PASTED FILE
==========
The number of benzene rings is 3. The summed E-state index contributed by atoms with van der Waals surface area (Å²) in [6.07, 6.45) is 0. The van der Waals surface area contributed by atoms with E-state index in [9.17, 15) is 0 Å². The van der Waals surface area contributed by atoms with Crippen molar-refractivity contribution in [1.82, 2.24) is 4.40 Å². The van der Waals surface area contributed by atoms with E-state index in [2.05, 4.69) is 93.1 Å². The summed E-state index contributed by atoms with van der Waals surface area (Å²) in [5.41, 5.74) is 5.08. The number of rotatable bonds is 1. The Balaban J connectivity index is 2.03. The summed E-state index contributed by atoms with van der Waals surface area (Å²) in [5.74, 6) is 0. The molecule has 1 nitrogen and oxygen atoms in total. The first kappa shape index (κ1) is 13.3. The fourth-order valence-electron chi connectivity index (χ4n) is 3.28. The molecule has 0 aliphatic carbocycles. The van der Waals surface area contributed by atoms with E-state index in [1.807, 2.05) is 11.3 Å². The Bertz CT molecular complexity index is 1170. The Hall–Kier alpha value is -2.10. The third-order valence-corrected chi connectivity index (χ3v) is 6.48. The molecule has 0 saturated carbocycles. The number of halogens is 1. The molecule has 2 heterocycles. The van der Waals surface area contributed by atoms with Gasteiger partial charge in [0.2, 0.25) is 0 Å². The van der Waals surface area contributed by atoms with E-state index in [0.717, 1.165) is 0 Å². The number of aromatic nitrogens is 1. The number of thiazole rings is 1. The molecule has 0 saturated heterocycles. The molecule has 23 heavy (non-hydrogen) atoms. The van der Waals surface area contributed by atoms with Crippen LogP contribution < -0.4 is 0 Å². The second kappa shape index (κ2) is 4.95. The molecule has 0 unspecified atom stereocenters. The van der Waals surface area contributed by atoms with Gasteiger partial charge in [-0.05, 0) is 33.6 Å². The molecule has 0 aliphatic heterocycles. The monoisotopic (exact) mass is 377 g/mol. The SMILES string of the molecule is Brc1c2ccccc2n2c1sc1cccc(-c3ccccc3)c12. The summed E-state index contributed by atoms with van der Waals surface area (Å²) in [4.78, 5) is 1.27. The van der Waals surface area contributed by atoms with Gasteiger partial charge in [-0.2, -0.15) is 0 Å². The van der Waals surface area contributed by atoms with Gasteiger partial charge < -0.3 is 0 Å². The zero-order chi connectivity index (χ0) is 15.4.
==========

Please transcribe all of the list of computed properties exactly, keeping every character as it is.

The number of benzene rings is 3. The summed E-state index contributed by atoms with van der Waals surface area (Å²) in [6.07, 6.45) is 0. The van der Waals surface area contributed by atoms with E-state index in [9.17, 15) is 0 Å². The van der Waals surface area contributed by atoms with Crippen molar-refractivity contribution in [1.82, 2.24) is 4.40 Å². The van der Waals surface area contributed by atoms with E-state index in [2.05, 4.69) is 93.1 Å². The summed E-state index contributed by atoms with van der Waals surface area (Å²) in [5.41, 5.74) is 5.08. The number of rotatable bonds is 1. The Balaban J connectivity index is 2.03. The summed E-state index contributed by atoms with van der Waals surface area (Å²) in [5.74, 6) is 0. The molecule has 1 nitrogen and oxygen atoms in total. The first kappa shape index (κ1) is 13.3. The fourth-order valence-electron chi connectivity index (χ4n) is 3.28. The molecule has 0 aliphatic carbocycles. The van der Waals surface area contributed by atoms with E-state index in [1.807, 2.05) is 11.3 Å². The Bertz CT molecular complexity index is 1170. The Hall–Kier alpha value is -2.10. The third-order valence-corrected chi connectivity index (χ3v) is 6.48. The molecule has 0 saturated carbocycles. The number of halogens is 1. The molecule has 2 heterocycles. The van der Waals surface area contributed by atoms with Gasteiger partial charge in [0.2, 0.25) is 0 Å². The van der Waals surface area contributed by atoms with E-state index in [0.717, 1.165) is 0 Å². The number of aromatic nitrogens is 1. The number of thiazole rings is 1. The molecule has 0 saturated heterocycles. The molecule has 23 heavy (non-hydrogen) atoms. The van der Waals surface area contributed by atoms with Crippen LogP contribution < -0.4 is 0 Å². The second kappa shape index (κ2) is 4.95. The molecule has 0 unspecified atom stereocenters. The van der Waals surface area contributed by atoms with Gasteiger partial charge in [-0.05, 0) is 33.6 Å². The molecule has 0 aliphatic heterocycles. The monoisotopic (exact) mass is 377 g/mol. The SMILES string of the molecule is Brc1c2ccccc2n2c1sc1cccc(-c3ccccc3)c12. The summed E-state index contributed by atoms with van der Waals surface area (Å²) in [4.78, 5) is 1.27. The van der Waals surface area contributed by atoms with Gasteiger partial charge in [-0.2, -0.15) is 0 Å². The van der Waals surface area contributed by atoms with Gasteiger partial charge < -0.3 is 0 Å². The zero-order chi connectivity index (χ0) is 15.4.